Wrong on trade, wrong on money

Gary North isn’t merely a deceitful free trade dogmatist, he’s also off-base when it comes to monetary theory too:

John Exter — an old friend of mine — argued in the 1970s and 1980s that monetary deflation has to come, despite FED policy. There will be a collapse of prices through de-leveraging.

He was wrong. Why? Because it is not possible for depositors to take sufficient money in paper currency notes out of banks and keep these notes out, thereby reversing the fractional reserve process, thereby deflating the money supply. That was what happened in the USA from 1930 to 1933. If hoarders spend the notes, businesses will re-deposit them in their banks. Only if they deal exclusively with other hoarders can they keep money out of banks. But the vast majority of all money transactions are based on digital money, not paper currency.

Today, large depositors can pull digital money out of bank A, but only by transferring it to bank B. Digits must be in a bank account at all times. There can be no decrease in the money supply for as long as money is digital. Hence, there can be no decrease in prices unless it is FED policy to decrease prices. This was not true, 1930 to 1933.

Deflationists never respond to this argument by invoking either monetary theory or monetary history. You can and should ignore them until one of them does answer this, and all the others publicly say, “Yes. That’s it! We have waited since 1933 for this argument! I was blind, but now I see! I’m on board! I will sink or swim with this.”

First, North clearly doesn’t know what he’s talking about with regards to money from the Austrian perspective, which is why he is, like Friedman and the monetarists, focused on M1 rather than Z1. He makes the same mistake that Robert Wenzel made when trying to criticize Karl Denninger and me back in 2011, because he is only considering commodity money and fiat money, and thereby fails to take credit money into account, which, as Mises points out, must be considered in a developed monetary system.

In a developed monetary system, on the other hand, we find commodity money, of which large quantities remain constantly in circulation and are never consumed or used in industry; credit money, whose foundation, the claim to payment, is never made use of; and possibly even fiat money, which has no use at all except as money.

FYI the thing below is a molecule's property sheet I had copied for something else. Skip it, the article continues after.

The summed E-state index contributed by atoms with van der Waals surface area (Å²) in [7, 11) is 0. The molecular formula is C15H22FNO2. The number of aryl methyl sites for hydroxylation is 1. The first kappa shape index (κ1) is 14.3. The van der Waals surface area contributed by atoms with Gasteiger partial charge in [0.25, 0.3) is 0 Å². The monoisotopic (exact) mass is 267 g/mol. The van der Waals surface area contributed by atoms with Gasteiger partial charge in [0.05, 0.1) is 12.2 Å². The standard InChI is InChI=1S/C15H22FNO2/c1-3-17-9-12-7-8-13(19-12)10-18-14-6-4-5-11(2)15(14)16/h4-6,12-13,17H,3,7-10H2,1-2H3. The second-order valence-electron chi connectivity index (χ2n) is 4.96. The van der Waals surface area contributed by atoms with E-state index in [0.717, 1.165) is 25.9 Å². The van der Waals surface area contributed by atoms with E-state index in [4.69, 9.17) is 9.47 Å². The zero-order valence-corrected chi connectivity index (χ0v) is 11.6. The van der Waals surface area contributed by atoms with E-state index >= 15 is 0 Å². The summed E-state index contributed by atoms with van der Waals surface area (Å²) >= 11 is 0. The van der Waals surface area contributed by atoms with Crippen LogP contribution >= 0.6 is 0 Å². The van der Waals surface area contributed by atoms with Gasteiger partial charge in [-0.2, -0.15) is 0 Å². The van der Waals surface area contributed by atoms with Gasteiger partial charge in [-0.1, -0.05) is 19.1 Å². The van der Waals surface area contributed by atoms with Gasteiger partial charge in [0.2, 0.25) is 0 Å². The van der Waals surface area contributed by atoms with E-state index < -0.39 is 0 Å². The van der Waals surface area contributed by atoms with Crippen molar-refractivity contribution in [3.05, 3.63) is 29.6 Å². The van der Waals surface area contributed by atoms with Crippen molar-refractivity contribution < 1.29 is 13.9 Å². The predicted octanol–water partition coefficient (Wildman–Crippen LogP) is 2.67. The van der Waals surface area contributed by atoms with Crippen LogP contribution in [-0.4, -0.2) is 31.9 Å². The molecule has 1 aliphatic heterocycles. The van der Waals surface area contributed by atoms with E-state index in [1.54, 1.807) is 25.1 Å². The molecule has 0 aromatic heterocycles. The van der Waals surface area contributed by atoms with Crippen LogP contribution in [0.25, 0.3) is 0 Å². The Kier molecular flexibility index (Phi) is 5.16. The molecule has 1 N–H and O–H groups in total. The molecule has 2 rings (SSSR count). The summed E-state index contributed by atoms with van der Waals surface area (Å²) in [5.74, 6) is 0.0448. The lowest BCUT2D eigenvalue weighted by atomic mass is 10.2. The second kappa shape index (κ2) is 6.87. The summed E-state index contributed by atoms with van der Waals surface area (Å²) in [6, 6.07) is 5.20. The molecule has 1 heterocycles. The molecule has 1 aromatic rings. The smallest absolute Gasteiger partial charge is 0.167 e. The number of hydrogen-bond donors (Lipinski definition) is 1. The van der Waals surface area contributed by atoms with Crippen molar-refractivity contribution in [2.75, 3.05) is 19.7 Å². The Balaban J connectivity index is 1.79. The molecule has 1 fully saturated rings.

– The Theory of Money and Credit, p. 103 (1953)

Like the proverbial gorilla reading Nietzsche, Gary North looks at the historical monetary statistics but fails to understand what they mean. He ludicrously claims “there can be no decrease in prices unless it is FED policy to decrease prices”, an assertion easily disproved by citing the housing market, which has shown a steady decline in home prices since 2006 despite the desperate efforts of the Federal Reserve to prop them up. More importantly, North doesn’t understand that the reason the broader price declines indicative of deflation have not taken place at any point in the last 70 years is due to the constant growth of outstanding credit over that time, from $355 billion in 1946 to $54.6 trillion in 2012, an amount which absolutely dwarfs the $2.3 trillion in M1 that North erroneously believes to be the controlling factor.

North is factually incorrect. The vast majority of all money transactions in the current economy are not based on digital money, they are based on credit money. Please note that I am once more saying something that North falsely claims has never been said, as I am invoking both monetary theory and monetary history to make the deflationary case. One may reasonably attempt to argue that it is incorrect, but it is a blatant lie to claim that it has not been made. I’ve even addressed the obvious delta between M1/M2 and various measures of inflation that tends to cast doubt upon the monetarist position in the past.

The reason that prices didn’t collapse and monetary deflation didn’t occur in the 1970s and 1980s because none of the required deleveraging took place. Credit money continued to expand throughout, as debt outstanding was $1.6 trillion in 1970 and $12.8 trillion in 1989. Why are the deflationists likely – not certain – to be correct today when they were wrong before? Because the long-predicted deleveraging is finally taking place in the two largest credit sectors, Household and Financial.

Household has been deleveraging since Q3-2008 and is presently down $1 trillion. Financial has been deleveraging since Q4-2008 and is presently down $3.4 trillion. The only reason this private deleveraging hasn’t shown up as general deflation is due to the $5.6 trillion increase in Federal leveraging; the Federal government has literally doubled its outstanding debt in four years.

In addition to ignoring the fact that credit money is a much more important factor than fiat money, be it paper or digital, Gary North clearly doesn’t realize that everyone with any exposure to the economy will sink or swim on the Federal government’s ability to continue substituting its own ability to leverage for private sector deleveraging. So long as the government can continue to borrow and maintain that ratio, it can stave off deflation. But unless it can borrow infinitely, it cannot do so forever.